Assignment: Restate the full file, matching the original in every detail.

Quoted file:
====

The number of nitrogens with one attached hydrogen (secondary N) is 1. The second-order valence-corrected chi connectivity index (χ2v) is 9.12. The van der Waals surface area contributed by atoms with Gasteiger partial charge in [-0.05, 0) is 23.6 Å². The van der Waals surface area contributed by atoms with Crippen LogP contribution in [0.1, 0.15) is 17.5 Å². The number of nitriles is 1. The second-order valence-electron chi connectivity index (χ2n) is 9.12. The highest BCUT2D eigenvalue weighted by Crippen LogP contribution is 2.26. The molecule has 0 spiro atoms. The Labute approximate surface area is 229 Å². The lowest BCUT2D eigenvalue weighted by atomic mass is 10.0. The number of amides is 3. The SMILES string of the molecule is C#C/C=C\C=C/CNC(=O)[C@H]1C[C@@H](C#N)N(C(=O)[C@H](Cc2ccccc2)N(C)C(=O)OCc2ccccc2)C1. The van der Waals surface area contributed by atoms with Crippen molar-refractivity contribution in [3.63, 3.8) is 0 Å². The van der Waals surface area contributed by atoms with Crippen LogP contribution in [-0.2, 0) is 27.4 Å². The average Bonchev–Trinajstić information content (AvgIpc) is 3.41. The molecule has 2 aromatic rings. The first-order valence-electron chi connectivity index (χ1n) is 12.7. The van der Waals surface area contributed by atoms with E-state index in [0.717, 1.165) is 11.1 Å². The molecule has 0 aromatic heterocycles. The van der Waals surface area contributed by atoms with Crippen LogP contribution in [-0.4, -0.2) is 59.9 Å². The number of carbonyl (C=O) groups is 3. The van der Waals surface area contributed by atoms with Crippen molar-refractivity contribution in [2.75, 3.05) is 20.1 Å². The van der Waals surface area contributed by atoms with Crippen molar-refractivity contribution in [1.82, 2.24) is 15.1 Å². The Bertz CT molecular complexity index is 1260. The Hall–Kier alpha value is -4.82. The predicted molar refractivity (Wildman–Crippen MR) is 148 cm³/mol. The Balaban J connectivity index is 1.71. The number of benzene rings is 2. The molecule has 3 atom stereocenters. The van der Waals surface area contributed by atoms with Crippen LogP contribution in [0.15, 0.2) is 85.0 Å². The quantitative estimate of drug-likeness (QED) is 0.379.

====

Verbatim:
The number of nitrogens with one attached hydrogen (secondary N) is 1. The second-order valence-corrected chi connectivity index (χ2v) is 9.12. The van der Waals surface area contributed by atoms with Gasteiger partial charge in [-0.05, 0) is 23.6 Å². The van der Waals surface area contributed by atoms with Crippen LogP contribution in [0.1, 0.15) is 17.5 Å². The number of nitriles is 1. The second-order valence-electron chi connectivity index (χ2n) is 9.12. The highest BCUT2D eigenvalue weighted by Crippen LogP contribution is 2.26. The molecule has 0 spiro atoms. The Labute approximate surface area is 229 Å². The lowest BCUT2D eigenvalue weighted by atomic mass is 10.0. The number of amides is 3. The SMILES string of the molecule is C#C/C=C\C=C/CNC(=O)[C@H]1C[C@@H](C#N)N(C(=O)[C@H](Cc2ccccc2)N(C)C(=O)OCc2ccccc2)C1. The van der Waals surface area contributed by atoms with Crippen molar-refractivity contribution in [3.63, 3.8) is 0 Å². The van der Waals surface area contributed by atoms with Crippen LogP contribution in [-0.2, 0) is 27.4 Å². The average Bonchev–Trinajstić information content (AvgIpc) is 3.41. The molecule has 2 aromatic rings. The first-order valence-electron chi connectivity index (χ1n) is 12.7. The van der Waals surface area contributed by atoms with E-state index in [0.717, 1.165) is 11.1 Å². The molecule has 0 aromatic heterocycles. The van der Waals surface area contributed by atoms with Crippen LogP contribution in [-0.4, -0.2) is 59.9 Å². The number of carbonyl (C=O) groups is 3. The van der Waals surface area contributed by atoms with Crippen molar-refractivity contribution in [2.75, 3.05) is 20.1 Å². The van der Waals surface area contributed by atoms with Crippen molar-refractivity contribution in [1.82, 2.24) is 15.1 Å². The Bertz CT molecular complexity index is 1260. The Hall–Kier alpha value is -4.82. The predicted molar refractivity (Wildman–Crippen MR) is 148 cm³/mol. The Balaban J connectivity index is 1.71. The number of benzene rings is 2. The molecule has 3 atom stereocenters. The van der Waals surface area contributed by atoms with Crippen LogP contribution in [0.15, 0.2) is 85.0 Å². The quantitative estimate of drug-likeness (QED) is 0.379.